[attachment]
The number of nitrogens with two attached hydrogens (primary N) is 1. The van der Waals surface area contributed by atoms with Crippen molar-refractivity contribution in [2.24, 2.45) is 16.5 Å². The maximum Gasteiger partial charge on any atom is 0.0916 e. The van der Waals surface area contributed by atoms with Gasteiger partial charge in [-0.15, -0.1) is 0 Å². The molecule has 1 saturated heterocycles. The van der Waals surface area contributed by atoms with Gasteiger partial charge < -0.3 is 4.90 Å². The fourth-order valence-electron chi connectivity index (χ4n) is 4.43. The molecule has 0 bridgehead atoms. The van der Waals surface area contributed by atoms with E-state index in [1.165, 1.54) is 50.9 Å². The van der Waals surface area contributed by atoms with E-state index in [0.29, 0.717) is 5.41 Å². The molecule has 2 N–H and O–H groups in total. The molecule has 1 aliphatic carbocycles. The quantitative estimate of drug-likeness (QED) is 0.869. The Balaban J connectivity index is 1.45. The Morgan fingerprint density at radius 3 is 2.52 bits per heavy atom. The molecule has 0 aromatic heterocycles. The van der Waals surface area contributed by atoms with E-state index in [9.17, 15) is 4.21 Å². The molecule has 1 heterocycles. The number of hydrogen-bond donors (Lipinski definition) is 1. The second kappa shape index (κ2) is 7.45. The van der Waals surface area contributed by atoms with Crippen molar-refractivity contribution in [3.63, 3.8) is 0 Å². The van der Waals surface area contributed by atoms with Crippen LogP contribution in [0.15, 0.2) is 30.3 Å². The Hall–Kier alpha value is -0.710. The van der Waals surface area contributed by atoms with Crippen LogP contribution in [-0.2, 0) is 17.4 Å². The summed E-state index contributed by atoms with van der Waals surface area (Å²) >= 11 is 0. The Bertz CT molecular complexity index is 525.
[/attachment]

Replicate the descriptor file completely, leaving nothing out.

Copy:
The number of nitrogens with two attached hydrogens (primary N) is 1. The van der Waals surface area contributed by atoms with Crippen molar-refractivity contribution in [2.24, 2.45) is 16.5 Å². The maximum Gasteiger partial charge on any atom is 0.0916 e. The van der Waals surface area contributed by atoms with Gasteiger partial charge in [-0.15, -0.1) is 0 Å². The molecule has 1 saturated heterocycles. The van der Waals surface area contributed by atoms with Gasteiger partial charge < -0.3 is 4.90 Å². The fourth-order valence-electron chi connectivity index (χ4n) is 4.43. The molecule has 0 bridgehead atoms. The van der Waals surface area contributed by atoms with E-state index in [1.165, 1.54) is 50.9 Å². The van der Waals surface area contributed by atoms with E-state index in [0.29, 0.717) is 5.41 Å². The molecule has 2 N–H and O–H groups in total. The molecule has 1 aliphatic carbocycles. The quantitative estimate of drug-likeness (QED) is 0.869. The Balaban J connectivity index is 1.45. The Morgan fingerprint density at radius 3 is 2.52 bits per heavy atom. The molecule has 0 aromatic heterocycles. The van der Waals surface area contributed by atoms with E-state index in [9.17, 15) is 4.21 Å². The molecule has 1 heterocycles. The number of hydrogen-bond donors (Lipinski definition) is 1. The second kappa shape index (κ2) is 7.45. The van der Waals surface area contributed by atoms with Crippen molar-refractivity contribution in [3.63, 3.8) is 0 Å². The van der Waals surface area contributed by atoms with Crippen LogP contribution in [0.15, 0.2) is 30.3 Å². The Hall–Kier alpha value is -0.710. The van der Waals surface area contributed by atoms with Crippen LogP contribution in [-0.2, 0) is 17.4 Å². The summed E-state index contributed by atoms with van der Waals surface area (Å²) >= 11 is 0. The Bertz CT molecular complexity index is 525.